• Amy

    June 4, 2009 at 4:04 pm

    As some ladies have already mentioned or hinted at, sometimes dark circles are simply genetic, an increase of pigmentation under the eyes that nothing – not sleep, vitamins or creams – will ever get rid of. That may be the exact opposite of what she wants to hear, or it may help her to realize that she is NOT the only one in the world with these circles, and that they do not in any way make her ugly. I have circles and puffiness, and I am only (only?) 27, which makes me wonder what I will look like at 57. Ah well.
    I don’t have great advice on concealers, because I haven’t found one that doesn’t just make things worse. What I do to brighten my eyes that seems to work is I use a pale, shimmery eye shadow on the inside corner of my eye very lightly – sort of between the tear ducts and the bridge of my nose. It doesn’t do anything to remove the circles, but it does help to make you look more awake and draw attention upwards to your actual eye and away from circles, bags and or wrinkles.

  • Nope

    June 4, 2009 at 4:04 pm

    1) Enlisting the help of someone else for the make-up conversation is a VERY good idea. You could even enroll her in something like John Robert Powers or do a seminar at the local beauty college. Frankly, even a decent Mary Kay rep will give her some advice and have products on hand to play with. A field trip at Sephora on a weekday when it’s not so crowded might also work. Find someone helpful (they’re not all great) and have that person take her under her wing. You can set a budget for what you’re willing to spend and she can play with products.
    2) No way, no how is that enough sleep for a teenage kid. It’s not enough for most adults. Consider that if you’re not willing to go to bat with her over a bedtime while she’s a mere 13, how much worse it will get for you both over the next 5 years as more serious stuff shows up.
    3) They could be a result of lack of sleep and poor eating, but serious dark circles are also the by-product of all kinds of health problems. Previous commenter mentioned allergies, and that’s how it is for my kid. It’s worth a trip to the pediatrician for a full check-up. The pediatrician can also have the healthy diet conversation with her, saving you the drama.
    4) Bare Minerals works for me too. I use a little paintbrush on my circles or any blemishes, and then do the dusting thing all over. It blends great, it’s easy to fix if I put too much on, I don’t break out from it as much as from other stuff, and it doesn’t make my monthly blemishes worse or dry or cakey looking.
    Good luck to you!

  • pseudostoops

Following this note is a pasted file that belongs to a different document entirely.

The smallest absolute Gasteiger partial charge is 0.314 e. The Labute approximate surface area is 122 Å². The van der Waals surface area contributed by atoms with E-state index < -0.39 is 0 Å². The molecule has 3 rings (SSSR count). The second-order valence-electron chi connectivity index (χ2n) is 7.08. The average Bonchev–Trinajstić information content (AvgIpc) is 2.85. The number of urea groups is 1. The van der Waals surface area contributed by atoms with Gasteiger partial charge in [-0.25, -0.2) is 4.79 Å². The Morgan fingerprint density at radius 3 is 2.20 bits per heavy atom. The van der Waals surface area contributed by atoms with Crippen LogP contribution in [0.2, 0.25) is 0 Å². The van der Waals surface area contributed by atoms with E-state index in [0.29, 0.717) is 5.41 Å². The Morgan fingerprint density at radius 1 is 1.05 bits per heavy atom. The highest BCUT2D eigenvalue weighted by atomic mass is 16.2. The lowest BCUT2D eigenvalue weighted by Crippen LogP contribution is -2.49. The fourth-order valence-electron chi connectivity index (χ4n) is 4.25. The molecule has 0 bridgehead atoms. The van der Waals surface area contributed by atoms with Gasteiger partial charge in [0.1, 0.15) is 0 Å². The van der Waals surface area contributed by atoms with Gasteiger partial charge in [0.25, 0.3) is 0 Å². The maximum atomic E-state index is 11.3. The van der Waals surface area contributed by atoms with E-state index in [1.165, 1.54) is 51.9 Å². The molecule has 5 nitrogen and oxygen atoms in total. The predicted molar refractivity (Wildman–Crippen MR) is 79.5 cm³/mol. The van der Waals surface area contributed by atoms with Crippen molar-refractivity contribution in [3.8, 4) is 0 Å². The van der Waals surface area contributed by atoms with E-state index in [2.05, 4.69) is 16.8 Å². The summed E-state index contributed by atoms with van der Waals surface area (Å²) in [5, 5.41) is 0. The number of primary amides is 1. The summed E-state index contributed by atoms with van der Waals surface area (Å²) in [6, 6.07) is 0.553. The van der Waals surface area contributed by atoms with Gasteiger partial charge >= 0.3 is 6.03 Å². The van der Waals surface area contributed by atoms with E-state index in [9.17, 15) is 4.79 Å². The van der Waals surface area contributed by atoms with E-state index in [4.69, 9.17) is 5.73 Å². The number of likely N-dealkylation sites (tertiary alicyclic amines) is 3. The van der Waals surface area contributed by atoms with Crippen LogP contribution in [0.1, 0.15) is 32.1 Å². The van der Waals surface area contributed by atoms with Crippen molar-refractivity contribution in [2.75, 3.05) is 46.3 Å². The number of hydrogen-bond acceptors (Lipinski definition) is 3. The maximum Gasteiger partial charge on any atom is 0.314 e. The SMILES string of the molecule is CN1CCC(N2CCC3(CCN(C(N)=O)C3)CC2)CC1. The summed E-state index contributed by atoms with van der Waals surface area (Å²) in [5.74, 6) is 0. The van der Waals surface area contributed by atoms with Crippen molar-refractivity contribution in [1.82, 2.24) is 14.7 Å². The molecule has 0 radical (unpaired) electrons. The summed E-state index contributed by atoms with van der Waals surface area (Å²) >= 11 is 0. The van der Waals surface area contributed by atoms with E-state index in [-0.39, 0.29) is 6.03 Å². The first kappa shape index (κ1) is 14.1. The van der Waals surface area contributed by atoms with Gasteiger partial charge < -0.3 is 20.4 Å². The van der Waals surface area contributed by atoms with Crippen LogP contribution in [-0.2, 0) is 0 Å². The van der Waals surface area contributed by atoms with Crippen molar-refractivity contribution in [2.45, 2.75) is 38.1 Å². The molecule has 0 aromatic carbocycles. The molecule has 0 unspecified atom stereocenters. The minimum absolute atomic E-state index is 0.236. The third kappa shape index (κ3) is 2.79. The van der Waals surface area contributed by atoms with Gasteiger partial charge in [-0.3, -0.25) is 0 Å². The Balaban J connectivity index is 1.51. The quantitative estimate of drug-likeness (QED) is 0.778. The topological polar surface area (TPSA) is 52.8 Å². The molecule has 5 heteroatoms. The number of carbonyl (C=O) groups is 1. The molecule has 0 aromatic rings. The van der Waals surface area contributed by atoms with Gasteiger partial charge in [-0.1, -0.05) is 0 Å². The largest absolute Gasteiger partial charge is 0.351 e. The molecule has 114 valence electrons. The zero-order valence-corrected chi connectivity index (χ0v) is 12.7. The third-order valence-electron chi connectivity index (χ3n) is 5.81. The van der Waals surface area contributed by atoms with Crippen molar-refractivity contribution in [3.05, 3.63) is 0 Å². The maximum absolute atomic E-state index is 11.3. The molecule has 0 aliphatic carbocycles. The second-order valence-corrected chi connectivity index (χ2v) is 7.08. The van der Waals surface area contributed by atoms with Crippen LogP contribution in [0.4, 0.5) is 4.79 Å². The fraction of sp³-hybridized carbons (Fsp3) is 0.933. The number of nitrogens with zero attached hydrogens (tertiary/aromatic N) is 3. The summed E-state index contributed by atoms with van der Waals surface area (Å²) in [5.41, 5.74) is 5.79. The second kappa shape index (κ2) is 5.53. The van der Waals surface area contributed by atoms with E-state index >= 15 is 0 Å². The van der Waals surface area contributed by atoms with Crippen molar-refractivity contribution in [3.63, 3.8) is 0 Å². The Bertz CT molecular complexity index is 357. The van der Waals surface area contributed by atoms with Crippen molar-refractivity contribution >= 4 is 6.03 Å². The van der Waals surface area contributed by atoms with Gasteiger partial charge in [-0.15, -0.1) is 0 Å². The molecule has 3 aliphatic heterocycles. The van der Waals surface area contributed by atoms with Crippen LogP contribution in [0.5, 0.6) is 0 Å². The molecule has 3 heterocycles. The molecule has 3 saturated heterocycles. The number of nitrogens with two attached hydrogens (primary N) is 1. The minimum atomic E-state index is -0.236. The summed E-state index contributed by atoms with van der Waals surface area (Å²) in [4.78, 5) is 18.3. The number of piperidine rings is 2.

June 4, 2009 at 5:47 pm

    I second the allergy thing- that was my first thought when reading this. My doctor, when I finally got tested for allergies, said “hoo boy, look at those allergic shiners!” he had a whole special TERM for the dark circles caused by allergies. I had just been caking on the concealer, thinking I was cursed!

  • Rachel

    June 4, 2009 at 6:02 pm

    Third on the allergies! Yes, and yes. I strongly suspect it is the result of an allergy — it seems unusual for such a young girl to have dark circles like this. I hope she will get her checked out! In my friend’s case, it was a dairy allergy/intolerance that was the issue — the circles disappeared when she cut dairy way down in her diet. And she was so sad to have lived so long with them! And so happy they were finally gone.

  • NG

    June 4, 2009 at 6:03 pm

    Hey CursingMama… I have two little girls and have just been given a glimpse into what life is going to be like for me in about 8 years. So… thanks… for that… I guess.
    I came across this site the other day for some unknown reason and watched a couple of tutorials and thought to myself, “this is perfect for a tween girl just learning to put on makeup and do hair,” not to mention that the girl doing all the videos is supercute.
    I have no idea if there’s anything on concealer in there but it’s kind of a cool resource either way. Also, there is a plethora of tutorials on youtube about applying any kind of makeup you might need to know about… many done by young girls themselves. (Maybe it’s just my prudish ways, but I’d review them first before letting my girls watch just to make sure it’s not a front for a porno.) That might be another hip way for her to learn about makeup application. Before she becomes and adult and eschews the entire process altogether like me.

  • Marieke

    June 4, 2009 at 6:29 pm

    I have awful dark circles and have been in your daughter’s situation – sometimes it’s just the pigment of the skin under the eye and there is nothing you can do but address it with makeup.
    There are a few makeup products I HIGHLY recommend – even for teenagers as they are gentle and natural looking – I don’t go outside without something on.